2014 GSA Annual Meeting in Vancouver, British Columbia (19–22 October 2014)

Paper No. 323-2
Presentation Time: 9:15 AM


BRIGGS, Richard W. and GOLD, Ryan D., Geologic Hazards Science Center, U.S. Geological Survey, 1711 Illinois St., Golden, CO 80401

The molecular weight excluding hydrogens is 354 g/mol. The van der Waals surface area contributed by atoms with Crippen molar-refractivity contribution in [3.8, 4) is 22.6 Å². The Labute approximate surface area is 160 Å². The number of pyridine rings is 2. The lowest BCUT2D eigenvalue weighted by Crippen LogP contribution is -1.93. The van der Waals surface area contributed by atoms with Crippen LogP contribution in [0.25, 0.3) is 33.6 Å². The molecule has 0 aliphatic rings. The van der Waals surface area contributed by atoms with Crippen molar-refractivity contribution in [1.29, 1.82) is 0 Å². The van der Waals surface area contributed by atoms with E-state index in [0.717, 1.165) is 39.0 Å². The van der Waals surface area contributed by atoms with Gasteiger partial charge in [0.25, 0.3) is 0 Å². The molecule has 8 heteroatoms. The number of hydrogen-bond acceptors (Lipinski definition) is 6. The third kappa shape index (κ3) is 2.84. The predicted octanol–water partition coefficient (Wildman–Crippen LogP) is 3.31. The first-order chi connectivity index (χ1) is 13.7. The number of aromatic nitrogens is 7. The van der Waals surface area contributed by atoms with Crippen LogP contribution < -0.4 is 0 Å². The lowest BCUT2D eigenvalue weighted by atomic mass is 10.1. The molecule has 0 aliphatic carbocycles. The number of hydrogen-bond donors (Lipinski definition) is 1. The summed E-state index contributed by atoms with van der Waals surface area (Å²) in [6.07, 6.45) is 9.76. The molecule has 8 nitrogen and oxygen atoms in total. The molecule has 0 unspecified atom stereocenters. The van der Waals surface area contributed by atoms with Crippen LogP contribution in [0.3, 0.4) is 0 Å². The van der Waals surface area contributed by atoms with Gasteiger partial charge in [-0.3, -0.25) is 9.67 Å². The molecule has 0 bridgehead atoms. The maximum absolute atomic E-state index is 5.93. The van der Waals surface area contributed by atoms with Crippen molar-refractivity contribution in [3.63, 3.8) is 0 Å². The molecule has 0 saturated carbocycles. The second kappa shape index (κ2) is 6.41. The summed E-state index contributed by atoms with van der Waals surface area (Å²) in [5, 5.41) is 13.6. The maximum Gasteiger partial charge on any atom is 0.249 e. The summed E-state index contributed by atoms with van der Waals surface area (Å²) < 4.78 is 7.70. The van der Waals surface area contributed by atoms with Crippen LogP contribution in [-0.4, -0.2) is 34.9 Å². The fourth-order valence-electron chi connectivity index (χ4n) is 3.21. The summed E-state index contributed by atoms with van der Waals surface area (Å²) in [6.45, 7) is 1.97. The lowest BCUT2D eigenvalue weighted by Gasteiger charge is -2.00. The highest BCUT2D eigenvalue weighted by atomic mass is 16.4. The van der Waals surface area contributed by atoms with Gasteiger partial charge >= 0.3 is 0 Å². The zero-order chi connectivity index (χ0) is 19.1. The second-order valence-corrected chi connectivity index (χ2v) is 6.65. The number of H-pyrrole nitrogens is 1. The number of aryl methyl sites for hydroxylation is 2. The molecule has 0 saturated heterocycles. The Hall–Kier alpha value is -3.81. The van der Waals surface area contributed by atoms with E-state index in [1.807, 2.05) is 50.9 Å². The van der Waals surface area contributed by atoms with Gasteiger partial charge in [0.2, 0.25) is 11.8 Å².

An outstanding problem in earthquake science is the apparent disparity between geodetic and geologic slip rates in many regions. An example is the Walker Lane Belt (WLB), a zone of transtension east of the Sierra Nevada where geodetic strain rates can be 80% higher than observed geologic slip rates. Here, subparallel rangefront normal and basin strike-slip faults intersect at <5 km depth, such as along the Sierran, Wassuk, and Diamond Mountains rangefronts. We hypothesize that a significant portion of northwest-directed shear across the WLB occurs in the shallow- to mid-crust as strike-slip motion on reactivated, moderately-dipping normal faults, and that slip partitioning onto subvertical faults occurs primarily in the upper few km of crust in response to the free surface. A testable prediction of this hypothesis is that shallow, distributed strike-slip faulting occurs commonly in unconsolidated basin sediment of the WLB; this may help to explain the apparent disparity between geodetic and geologic slip rates. The kinematics we propose are consistent with 1) COCORP data across the northern WLB that imaged steep faults soling into moderately-dipping ramps at <5 km depth; 2) GPS velocity profiles implying strain accumulation on dipping structures rather than vertical faults; and 3) moment tensor analyses that find consistent P and T axis orientations across the WLB, rather than discrete populations predicted by pure partitioning. Large strike-slip ruptures of moderately dipping faults have been observed recently in Pakistan (2013 M7.7) and the Scotia Sea (2013 M7.7), and moderately-dipping strike-slip faults include portions of the Median Tectonic Line, the Garlock fault, and the San Andreas. The common Andersonian-Byerlee assumption that strike-slip faulting is limited to subvertical structures does not describe conditions in the WLB, where preexisting faults dominate and dynamic friction during fault rupture is likely low. Hazard implications of this revised view of WLB tectonics include the possibility that surface deformation is more widely distributed in basins than presently assumed; surface fault trace mapping may inadequately characterize deep seismogenic structures; and surface shaking from lateral slip on dipping structures may be more complex than that inferred from subvertical faults.